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About 210 million years ago, toward the end of the Triassic period, a three-toed dinosaur known as a Coelophysis walked through a mud flat. He was most likely searching for food or evading being food, as those were very popular dinosaur activities at the time. The unremarkable tracks of our three-toed friend were forgotten the moment they were formed, destined to dissolve easily with the two things that erase history best: water, and time.

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The continents during the Triassic period were still all part of the supercontinent Pangea. Time trudged on. And on. Tectonic plates shifted imperceptibly over staggering spans of time, and the earth’s land masses began to take the shapes we now recognize. Sediment filled the impressions made that day in the mud, and layers upon layers of earth accumulated and compressed until stone was formed.

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Eons passed. Sixty-five million years ago an asteroid slammed into the planet and precipitated the end of the dinosaur age. By the time humans came along so many millions of years later, the tracks made in the mud flat that day were locked and hidden more than 250 feet beneath the surface in modern day Virginia.

Civilization took hold and grew and the spot that once was a stretch of mud flat in Pangea ended up being a quarry. Layers of stone were blasted loose, crushed for gravel to make roads and hauled away. Deeper and deeper, for decades, the blasting continued. In 1989 a hole was drilled into the rock for explosives that went just an inch or two past the level of the tracks. When the loose rock above it was removed, water remained behind. The company pumped the water out overnight.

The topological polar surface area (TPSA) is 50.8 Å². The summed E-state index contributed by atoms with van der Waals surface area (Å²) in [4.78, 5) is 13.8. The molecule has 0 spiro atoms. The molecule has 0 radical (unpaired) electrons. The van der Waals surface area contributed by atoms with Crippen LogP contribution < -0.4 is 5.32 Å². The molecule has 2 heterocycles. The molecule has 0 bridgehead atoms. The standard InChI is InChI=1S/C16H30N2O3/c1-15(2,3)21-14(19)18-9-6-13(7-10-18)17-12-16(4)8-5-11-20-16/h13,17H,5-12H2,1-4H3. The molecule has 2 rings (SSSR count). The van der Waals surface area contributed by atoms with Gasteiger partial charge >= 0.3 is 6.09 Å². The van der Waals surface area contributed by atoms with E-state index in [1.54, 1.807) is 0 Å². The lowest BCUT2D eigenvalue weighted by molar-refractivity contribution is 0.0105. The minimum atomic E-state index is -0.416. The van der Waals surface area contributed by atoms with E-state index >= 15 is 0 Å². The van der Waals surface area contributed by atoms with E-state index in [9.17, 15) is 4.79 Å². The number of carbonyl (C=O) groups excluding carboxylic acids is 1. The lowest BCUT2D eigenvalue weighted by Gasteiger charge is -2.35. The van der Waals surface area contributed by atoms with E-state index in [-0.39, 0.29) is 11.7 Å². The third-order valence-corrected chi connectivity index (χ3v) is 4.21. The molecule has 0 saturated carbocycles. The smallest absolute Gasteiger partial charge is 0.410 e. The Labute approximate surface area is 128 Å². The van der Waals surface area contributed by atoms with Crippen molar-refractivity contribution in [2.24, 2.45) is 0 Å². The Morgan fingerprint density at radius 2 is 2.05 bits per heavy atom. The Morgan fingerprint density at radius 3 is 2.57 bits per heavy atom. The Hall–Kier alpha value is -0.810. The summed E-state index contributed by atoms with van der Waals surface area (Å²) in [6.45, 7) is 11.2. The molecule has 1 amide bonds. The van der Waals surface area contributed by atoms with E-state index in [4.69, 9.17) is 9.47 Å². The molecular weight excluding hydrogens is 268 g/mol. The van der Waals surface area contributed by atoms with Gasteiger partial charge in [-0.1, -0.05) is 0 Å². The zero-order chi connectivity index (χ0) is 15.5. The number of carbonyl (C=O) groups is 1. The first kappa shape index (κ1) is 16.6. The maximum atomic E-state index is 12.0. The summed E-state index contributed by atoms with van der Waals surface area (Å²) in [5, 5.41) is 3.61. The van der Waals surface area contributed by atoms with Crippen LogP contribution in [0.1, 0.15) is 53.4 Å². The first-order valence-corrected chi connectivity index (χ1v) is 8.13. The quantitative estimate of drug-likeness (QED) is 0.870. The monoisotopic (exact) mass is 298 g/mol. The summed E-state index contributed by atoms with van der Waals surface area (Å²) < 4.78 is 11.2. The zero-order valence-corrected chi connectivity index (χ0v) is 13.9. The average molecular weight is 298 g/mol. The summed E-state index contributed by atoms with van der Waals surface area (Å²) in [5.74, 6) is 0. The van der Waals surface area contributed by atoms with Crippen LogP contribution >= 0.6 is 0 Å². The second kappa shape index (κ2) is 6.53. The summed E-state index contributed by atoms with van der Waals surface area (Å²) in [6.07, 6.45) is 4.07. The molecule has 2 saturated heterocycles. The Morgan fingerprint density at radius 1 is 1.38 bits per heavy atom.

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The next morning, April 28th, 1989, Robert Clore, now an affable old-timer with pure white hair, weathered features and the hands of a man who has worked hard for a lifetime, descended the 258 feet to the bottom of the quarry and saw something no human had laid eyes on before. The surface had dried, but water was left behind in the impressions.

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The tracks looked to Clore like giant bird tracks in the stone. He noted the find in the journal entry he made that day, sandwiched between mundane quarry business entries.

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Over the next decades, paleontologists came and studied and classified and removed some of the tracks, which ended up being nearly 2,000 in number – the largest concentration of dinosaur tracks in North and South America. The company sold the land to Luck Stone who continues operations there now, and along with the Museum of Culpeper History, invites the public to see some of the remaining tracks one day a year.

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And so it happened that after an unimaginable journey across time and space, I placed my foot next to the footprint of a long dead animal of a long extinct species in a long forgotten land. And in that moment, my foot in the exact spot, I connected with that animal, with that time. And history – prehistory – came alive.